How to Create a Table in Adobe Illustrator

Where is the table tool in Adobe Illustrator? Unfortunately, you wouldn’t find it. However, there are different tools you can use to make a table chart in Adobe illustrator. 

For example, you can quickly make a table frame using the Rectangular Grid Tool, Line Segment Tool, or splitting a rectangle into grids. 

Actually, drawing the table frame is easy using any of the methods below. What takes more time is filling the table with text. You’ll see why later on. 

In this tutorial, you’ll learn three easy ways to create and add text to a table in Adobe Illustrator along with some table editing tips. 

3 Ways to Make a Table in Adobe Illustrator

Drawing lines (Method 1) is probably the most traditional way to draw a table. It takes longer but it gives you more control over the spacing between table cells. 

Methods 2 and 3 are much quicker but with limitations, because when you use methods 2 and 3, you’re basically creating grids and they will be divided evenly. Well, I’m not saying that’s bad. Plus, you can always use the Direct Selection Tool to adjust the spacing. 

Anyway, I’m going to show you the three methods in detailed steps and you can decide which one works best for you.  

Note: the screenshots from this tutorial are taken from Adobe Illustrator CC 2022 Mac version. Windows or other versions can look different. 

Method 1: Line Segment Tool

Step 1: Use the Line Segment Tool (keyboard shortcut \) to draw a horizontal line. The line length is the total length of the table row. 

Before moving on to the next step, you should decide how many rows you want to create on the table. 

Step 2: Select the line you just created, hold the Option (Alt for Windows users) and Shift keys, and drag it down to duplicate it multiple times. For example, if you want to have four rows, duplicate them four times so there are five lines in total.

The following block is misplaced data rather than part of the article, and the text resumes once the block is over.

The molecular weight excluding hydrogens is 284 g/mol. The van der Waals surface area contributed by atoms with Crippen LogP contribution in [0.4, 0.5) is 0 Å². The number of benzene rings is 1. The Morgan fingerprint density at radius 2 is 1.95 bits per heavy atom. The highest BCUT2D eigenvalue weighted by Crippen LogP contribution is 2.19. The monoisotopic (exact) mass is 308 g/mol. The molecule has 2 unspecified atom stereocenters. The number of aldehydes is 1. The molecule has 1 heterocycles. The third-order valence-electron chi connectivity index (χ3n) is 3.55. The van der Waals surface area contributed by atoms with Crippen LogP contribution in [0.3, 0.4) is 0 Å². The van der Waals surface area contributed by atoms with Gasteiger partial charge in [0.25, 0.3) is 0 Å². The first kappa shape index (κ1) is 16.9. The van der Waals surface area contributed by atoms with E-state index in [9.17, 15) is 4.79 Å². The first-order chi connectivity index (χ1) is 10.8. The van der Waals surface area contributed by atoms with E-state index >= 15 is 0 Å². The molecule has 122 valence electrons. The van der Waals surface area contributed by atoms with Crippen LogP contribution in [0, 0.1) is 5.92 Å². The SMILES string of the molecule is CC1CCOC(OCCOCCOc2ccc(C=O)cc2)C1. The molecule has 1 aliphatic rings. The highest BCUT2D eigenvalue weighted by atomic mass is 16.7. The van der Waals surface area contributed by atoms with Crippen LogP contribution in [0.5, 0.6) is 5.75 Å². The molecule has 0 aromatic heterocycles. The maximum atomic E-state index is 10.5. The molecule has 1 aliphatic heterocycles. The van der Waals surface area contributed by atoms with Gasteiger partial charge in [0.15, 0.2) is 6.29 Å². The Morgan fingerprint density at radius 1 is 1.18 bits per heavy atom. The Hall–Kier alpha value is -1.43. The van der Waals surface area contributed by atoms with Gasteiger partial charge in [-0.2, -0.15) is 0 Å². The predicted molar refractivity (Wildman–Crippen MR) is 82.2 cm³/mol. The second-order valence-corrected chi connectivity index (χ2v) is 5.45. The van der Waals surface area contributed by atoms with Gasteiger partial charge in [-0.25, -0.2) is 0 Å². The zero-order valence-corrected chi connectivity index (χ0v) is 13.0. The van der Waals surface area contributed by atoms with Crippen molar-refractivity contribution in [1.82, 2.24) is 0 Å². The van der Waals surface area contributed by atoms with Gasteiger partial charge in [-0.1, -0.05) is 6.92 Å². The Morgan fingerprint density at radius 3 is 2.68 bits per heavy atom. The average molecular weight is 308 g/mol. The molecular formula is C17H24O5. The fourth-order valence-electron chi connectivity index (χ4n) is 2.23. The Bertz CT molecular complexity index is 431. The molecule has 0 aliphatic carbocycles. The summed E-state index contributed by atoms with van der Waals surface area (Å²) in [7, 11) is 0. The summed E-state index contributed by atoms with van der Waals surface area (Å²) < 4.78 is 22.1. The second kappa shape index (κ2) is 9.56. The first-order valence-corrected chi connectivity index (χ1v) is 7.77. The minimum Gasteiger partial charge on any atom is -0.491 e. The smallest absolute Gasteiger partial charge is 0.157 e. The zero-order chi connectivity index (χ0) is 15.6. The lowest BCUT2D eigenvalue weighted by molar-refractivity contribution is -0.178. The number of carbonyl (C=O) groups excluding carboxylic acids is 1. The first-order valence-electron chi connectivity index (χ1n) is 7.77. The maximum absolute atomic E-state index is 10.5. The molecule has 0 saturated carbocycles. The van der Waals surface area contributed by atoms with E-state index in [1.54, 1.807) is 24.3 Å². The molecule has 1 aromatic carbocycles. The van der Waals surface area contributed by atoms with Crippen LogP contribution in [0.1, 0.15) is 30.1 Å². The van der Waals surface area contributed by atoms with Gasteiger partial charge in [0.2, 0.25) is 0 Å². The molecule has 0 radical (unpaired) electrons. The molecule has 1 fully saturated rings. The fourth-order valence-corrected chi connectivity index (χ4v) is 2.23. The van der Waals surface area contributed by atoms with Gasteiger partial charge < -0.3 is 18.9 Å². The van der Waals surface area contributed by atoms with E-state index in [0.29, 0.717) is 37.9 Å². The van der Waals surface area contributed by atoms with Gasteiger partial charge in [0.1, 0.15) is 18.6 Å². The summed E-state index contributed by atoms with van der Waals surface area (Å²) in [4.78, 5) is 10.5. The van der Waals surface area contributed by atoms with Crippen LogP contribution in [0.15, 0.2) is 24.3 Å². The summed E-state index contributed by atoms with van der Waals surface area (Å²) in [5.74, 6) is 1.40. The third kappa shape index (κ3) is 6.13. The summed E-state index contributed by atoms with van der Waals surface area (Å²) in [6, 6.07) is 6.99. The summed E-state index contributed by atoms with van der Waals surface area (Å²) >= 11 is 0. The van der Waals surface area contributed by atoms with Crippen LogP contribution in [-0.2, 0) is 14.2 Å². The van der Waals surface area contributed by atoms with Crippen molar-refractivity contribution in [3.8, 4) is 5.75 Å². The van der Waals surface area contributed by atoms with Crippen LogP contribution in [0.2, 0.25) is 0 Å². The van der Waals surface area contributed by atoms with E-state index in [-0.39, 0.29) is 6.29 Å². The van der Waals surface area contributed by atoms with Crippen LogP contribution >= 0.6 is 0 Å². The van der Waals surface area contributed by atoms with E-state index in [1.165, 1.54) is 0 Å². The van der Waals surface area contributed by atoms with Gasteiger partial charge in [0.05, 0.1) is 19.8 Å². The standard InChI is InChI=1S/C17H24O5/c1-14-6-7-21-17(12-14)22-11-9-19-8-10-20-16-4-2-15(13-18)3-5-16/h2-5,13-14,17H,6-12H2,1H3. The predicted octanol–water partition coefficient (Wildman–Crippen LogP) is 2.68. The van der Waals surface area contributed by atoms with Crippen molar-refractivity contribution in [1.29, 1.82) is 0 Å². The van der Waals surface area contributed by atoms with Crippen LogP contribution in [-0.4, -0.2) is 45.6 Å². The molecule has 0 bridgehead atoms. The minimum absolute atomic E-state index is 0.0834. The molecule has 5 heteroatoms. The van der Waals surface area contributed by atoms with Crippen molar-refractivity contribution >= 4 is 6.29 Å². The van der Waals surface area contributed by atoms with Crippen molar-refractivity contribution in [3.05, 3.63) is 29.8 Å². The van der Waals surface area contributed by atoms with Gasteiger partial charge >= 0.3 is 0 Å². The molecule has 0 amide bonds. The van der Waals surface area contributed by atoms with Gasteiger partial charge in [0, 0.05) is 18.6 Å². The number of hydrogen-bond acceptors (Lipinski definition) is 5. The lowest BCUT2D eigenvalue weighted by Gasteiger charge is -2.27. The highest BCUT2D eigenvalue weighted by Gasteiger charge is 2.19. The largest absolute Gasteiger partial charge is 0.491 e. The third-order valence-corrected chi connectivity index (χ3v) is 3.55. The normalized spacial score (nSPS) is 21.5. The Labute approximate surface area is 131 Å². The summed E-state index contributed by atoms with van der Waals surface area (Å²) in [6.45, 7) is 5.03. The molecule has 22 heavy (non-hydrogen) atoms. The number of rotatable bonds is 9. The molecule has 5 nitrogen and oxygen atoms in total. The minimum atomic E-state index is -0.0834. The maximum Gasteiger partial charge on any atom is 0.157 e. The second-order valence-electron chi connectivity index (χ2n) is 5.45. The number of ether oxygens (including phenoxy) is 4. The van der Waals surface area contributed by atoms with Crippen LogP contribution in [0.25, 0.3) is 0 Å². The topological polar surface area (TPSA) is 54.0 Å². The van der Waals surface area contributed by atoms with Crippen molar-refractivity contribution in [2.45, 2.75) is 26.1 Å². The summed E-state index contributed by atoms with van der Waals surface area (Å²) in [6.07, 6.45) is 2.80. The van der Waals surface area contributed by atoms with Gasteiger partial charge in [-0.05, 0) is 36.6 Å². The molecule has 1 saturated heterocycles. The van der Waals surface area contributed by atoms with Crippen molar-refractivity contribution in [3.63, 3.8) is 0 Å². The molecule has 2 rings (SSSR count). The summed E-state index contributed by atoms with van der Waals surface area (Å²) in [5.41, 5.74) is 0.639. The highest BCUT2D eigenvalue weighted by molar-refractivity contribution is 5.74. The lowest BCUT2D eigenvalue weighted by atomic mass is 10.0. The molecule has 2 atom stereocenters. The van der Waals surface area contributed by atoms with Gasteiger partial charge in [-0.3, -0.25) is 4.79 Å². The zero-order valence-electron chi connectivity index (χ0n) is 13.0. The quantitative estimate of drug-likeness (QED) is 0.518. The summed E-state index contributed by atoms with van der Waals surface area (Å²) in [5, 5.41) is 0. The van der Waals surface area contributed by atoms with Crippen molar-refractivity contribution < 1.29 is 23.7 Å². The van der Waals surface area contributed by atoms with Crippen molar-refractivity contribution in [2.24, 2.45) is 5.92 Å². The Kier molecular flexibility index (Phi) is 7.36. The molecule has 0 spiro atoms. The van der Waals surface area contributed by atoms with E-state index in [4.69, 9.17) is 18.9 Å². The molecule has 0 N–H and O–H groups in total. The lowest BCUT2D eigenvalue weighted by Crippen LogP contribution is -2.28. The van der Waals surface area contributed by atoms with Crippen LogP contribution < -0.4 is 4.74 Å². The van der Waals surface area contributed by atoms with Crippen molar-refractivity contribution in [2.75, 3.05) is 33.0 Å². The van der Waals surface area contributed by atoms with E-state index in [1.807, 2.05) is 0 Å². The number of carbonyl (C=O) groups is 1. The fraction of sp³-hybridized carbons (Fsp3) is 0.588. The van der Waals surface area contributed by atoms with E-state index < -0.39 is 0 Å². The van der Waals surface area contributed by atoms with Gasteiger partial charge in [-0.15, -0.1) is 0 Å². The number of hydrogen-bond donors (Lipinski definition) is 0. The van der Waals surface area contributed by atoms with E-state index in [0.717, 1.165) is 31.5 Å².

Tip: If you’re creating a lot of rows or columns, you can use step and repeat to duplicate faster. 

Step 3: Draw a vertical line at the edge of the starting points of the horizontal lines. 

Step 4: Duplicate the vertical line and move it to the right at any distance you like to create the first column. 

Keep duplicating the line until you have the number of columns you need and you can decide the distance between columns (This is what I meant by having more control over the spacing).

The last vertical line should be at the ending points of the horizontal lines.

Step 5 (Optional): Join the lines of the table frame. Select the top and bottom horizontal lines, and the left and right vertical lines at the edge. Hit Command (or Ctrl for Windows users) + J to join lines and make it a frame instead of separate lines. 

Now if you want to make a table with even rows and columns, you can try the methods below. 

Method 2: Split into Grid

Step 1: Use the Rectangle Tool (keyboard shortcut M) to draw a rectangle. This rectangle is going to be the table frame, so if you have a specific requirement of the table size, set the rectangle to be that size. 

I recommend getting rid of the fill color and choosing a stroke color so that you can see the table clearer in the next steps. 

Step 2: Select the rectangle, go to the overhead menu and choose Object > Path > Split into Grid.

It’ll open up a setting window. 

Step 3: Input the numbers of rows and columns you want. For example, here I put 4 rows and 3 columns. You can check the Preview box to see how the grid (table) looks as you change the settings. 

Click OK and you can see a table. But we’re not done yet because the grids are separated. 

Step 4: Select all the grids, and use the keyboard shortcut Command (or Ctrl for Windows users) + G to group them.

Quick tip: If you want to make the top row narrow, use the Direct Selection Tool (keyboard shortcut A) to select the top edges of the grids, hold the Shift key and drag downward to narrow the row. 

If you want to change the spacing between other rows or columns, select the edge lines, hold the Shift key and drag to adjust the spacing.